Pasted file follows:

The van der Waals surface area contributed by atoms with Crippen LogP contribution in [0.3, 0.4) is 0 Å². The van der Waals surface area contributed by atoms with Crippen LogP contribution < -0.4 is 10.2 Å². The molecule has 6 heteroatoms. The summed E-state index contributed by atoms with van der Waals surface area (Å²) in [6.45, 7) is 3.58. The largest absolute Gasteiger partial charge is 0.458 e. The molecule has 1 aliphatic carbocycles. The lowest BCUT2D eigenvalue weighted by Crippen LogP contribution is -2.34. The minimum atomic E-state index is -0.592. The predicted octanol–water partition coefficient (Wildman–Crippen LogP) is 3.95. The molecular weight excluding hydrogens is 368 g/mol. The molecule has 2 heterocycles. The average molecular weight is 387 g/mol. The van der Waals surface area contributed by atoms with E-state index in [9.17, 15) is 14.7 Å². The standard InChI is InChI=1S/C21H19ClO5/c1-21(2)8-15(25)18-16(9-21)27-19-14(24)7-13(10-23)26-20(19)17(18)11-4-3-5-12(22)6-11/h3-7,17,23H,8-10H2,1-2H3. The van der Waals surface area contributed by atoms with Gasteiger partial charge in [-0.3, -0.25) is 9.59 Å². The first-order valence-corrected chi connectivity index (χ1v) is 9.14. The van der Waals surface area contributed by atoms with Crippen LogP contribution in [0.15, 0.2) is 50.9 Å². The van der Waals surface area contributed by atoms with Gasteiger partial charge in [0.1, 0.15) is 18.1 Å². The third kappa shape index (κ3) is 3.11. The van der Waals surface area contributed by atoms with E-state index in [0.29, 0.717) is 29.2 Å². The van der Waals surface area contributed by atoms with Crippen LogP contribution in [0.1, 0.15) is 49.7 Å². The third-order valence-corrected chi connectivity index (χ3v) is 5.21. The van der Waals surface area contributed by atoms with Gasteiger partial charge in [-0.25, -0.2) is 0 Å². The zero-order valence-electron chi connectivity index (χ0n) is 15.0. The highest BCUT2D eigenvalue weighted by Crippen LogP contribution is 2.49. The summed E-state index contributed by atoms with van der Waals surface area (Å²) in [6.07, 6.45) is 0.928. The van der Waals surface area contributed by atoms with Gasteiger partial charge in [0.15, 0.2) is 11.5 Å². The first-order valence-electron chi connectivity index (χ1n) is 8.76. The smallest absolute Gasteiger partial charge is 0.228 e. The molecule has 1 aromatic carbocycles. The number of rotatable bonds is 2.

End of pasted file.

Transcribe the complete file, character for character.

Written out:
The van der Waals surface area contributed by atoms with Crippen LogP contribution in [0.3, 0.4) is 0 Å². The van der Waals surface area contributed by atoms with Crippen LogP contribution < -0.4 is 10.2 Å². The molecule has 6 heteroatoms. The summed E-state index contributed by atoms with van der Waals surface area (Å²) in [6.45, 7) is 3.58. The largest absolute Gasteiger partial charge is 0.458 e. The molecule has 1 aliphatic carbocycles. The lowest BCUT2D eigenvalue weighted by Crippen LogP contribution is -2.34. The minimum atomic E-state index is -0.592. The predicted octanol–water partition coefficient (Wildman–Crippen LogP) is 3.95. The molecular weight excluding hydrogens is 368 g/mol. The molecule has 2 heterocycles. The average molecular weight is 387 g/mol. The van der Waals surface area contributed by atoms with E-state index in [9.17, 15) is 14.7 Å². The standard InChI is InChI=1S/C21H19ClO5/c1-21(2)8-15(25)18-16(9-21)27-19-14(24)7-13(10-23)26-20(19)17(18)11-4-3-5-12(22)6-11/h3-7,17,23H,8-10H2,1-2H3. The van der Waals surface area contributed by atoms with Gasteiger partial charge in [-0.3, -0.25) is 9.59 Å². The first-order valence-corrected chi connectivity index (χ1v) is 9.14. The van der Waals surface area contributed by atoms with Crippen LogP contribution in [0.15, 0.2) is 50.9 Å². The van der Waals surface area contributed by atoms with Gasteiger partial charge in [0.1, 0.15) is 18.1 Å². The third kappa shape index (κ3) is 3.11. The van der Waals surface area contributed by atoms with E-state index in [0.29, 0.717) is 29.2 Å². The van der Waals surface area contributed by atoms with Crippen LogP contribution in [0.1, 0.15) is 49.7 Å². The third-order valence-corrected chi connectivity index (χ3v) is 5.21. The van der Waals surface area contributed by atoms with Gasteiger partial charge in [-0.25, -0.2) is 0 Å². The zero-order valence-electron chi connectivity index (χ0n) is 15.0. The highest BCUT2D eigenvalue weighted by Crippen LogP contribution is 2.49. The summed E-state index contributed by atoms with van der Waals surface area (Å²) in [6.07, 6.45) is 0.928. The van der Waals surface area contributed by atoms with Gasteiger partial charge in [0.15, 0.2) is 11.5 Å². The first-order valence-electron chi connectivity index (χ1n) is 8.76. The smallest absolute Gasteiger partial charge is 0.228 e. The molecule has 1 aromatic carbocycles. The number of rotatable bonds is 2.